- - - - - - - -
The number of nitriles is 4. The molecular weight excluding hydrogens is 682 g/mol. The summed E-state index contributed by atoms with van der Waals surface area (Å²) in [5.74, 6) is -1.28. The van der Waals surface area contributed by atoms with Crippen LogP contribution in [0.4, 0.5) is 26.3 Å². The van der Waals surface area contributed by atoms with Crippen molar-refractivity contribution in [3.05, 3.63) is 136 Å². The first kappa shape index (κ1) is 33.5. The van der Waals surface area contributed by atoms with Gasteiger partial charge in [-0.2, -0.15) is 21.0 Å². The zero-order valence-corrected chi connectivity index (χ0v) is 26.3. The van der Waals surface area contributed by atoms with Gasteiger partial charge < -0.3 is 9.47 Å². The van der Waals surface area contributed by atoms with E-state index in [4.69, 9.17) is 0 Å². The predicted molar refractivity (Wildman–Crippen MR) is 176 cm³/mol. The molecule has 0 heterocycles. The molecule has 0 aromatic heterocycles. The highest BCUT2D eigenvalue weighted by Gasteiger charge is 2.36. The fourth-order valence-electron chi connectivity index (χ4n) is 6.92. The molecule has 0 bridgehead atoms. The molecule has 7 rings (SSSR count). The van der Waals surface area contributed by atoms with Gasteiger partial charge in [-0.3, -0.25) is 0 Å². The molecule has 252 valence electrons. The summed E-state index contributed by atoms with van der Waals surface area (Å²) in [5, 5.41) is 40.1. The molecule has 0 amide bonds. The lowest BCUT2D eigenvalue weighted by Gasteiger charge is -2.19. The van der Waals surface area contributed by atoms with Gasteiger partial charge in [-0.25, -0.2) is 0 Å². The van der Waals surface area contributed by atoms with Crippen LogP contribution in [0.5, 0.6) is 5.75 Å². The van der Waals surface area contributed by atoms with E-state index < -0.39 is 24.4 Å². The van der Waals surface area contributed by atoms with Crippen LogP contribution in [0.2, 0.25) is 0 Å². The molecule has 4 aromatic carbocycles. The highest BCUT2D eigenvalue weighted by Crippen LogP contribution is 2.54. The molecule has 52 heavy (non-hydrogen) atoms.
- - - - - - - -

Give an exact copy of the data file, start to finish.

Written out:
The number of nitriles is 4. The molecular weight excluding hydrogens is 682 g/mol. The summed E-state index contributed by atoms with van der Waals surface area (Å²) in [5.74, 6) is -1.28. The van der Waals surface area contributed by atoms with Crippen LogP contribution in [0.4, 0.5) is 26.3 Å². The van der Waals surface area contributed by atoms with Crippen molar-refractivity contribution in [3.05, 3.63) is 136 Å². The first kappa shape index (κ1) is 33.5. The van der Waals surface area contributed by atoms with Gasteiger partial charge in [-0.2, -0.15) is 21.0 Å². The zero-order valence-corrected chi connectivity index (χ0v) is 26.3. The van der Waals surface area contributed by atoms with Gasteiger partial charge < -0.3 is 9.47 Å². The van der Waals surface area contributed by atoms with E-state index in [4.69, 9.17) is 0 Å². The predicted molar refractivity (Wildman–Crippen MR) is 176 cm³/mol. The molecule has 0 heterocycles. The molecule has 0 aromatic heterocycles. The highest BCUT2D eigenvalue weighted by Gasteiger charge is 2.36. The fourth-order valence-electron chi connectivity index (χ4n) is 6.92. The molecule has 0 bridgehead atoms. The molecule has 7 rings (SSSR count). The van der Waals surface area contributed by atoms with Gasteiger partial charge in [-0.3, -0.25) is 0 Å². The molecule has 252 valence electrons. The summed E-state index contributed by atoms with van der Waals surface area (Å²) in [5, 5.41) is 40.1. The molecule has 0 amide bonds. The lowest BCUT2D eigenvalue weighted by Gasteiger charge is -2.19. The van der Waals surface area contributed by atoms with Gasteiger partial charge in [-0.25, -0.2) is 0 Å². The van der Waals surface area contributed by atoms with Crippen LogP contribution in [0.5, 0.6) is 5.75 Å². The van der Waals surface area contributed by atoms with E-state index < -0.39 is 24.4 Å². The van der Waals surface area contributed by atoms with Crippen LogP contribution in [0.2, 0.25) is 0 Å². The molecule has 4 aromatic carbocycles. The highest BCUT2D eigenvalue weighted by Crippen LogP contribution is 2.54. The molecule has 52 heavy (non-hydrogen) atoms.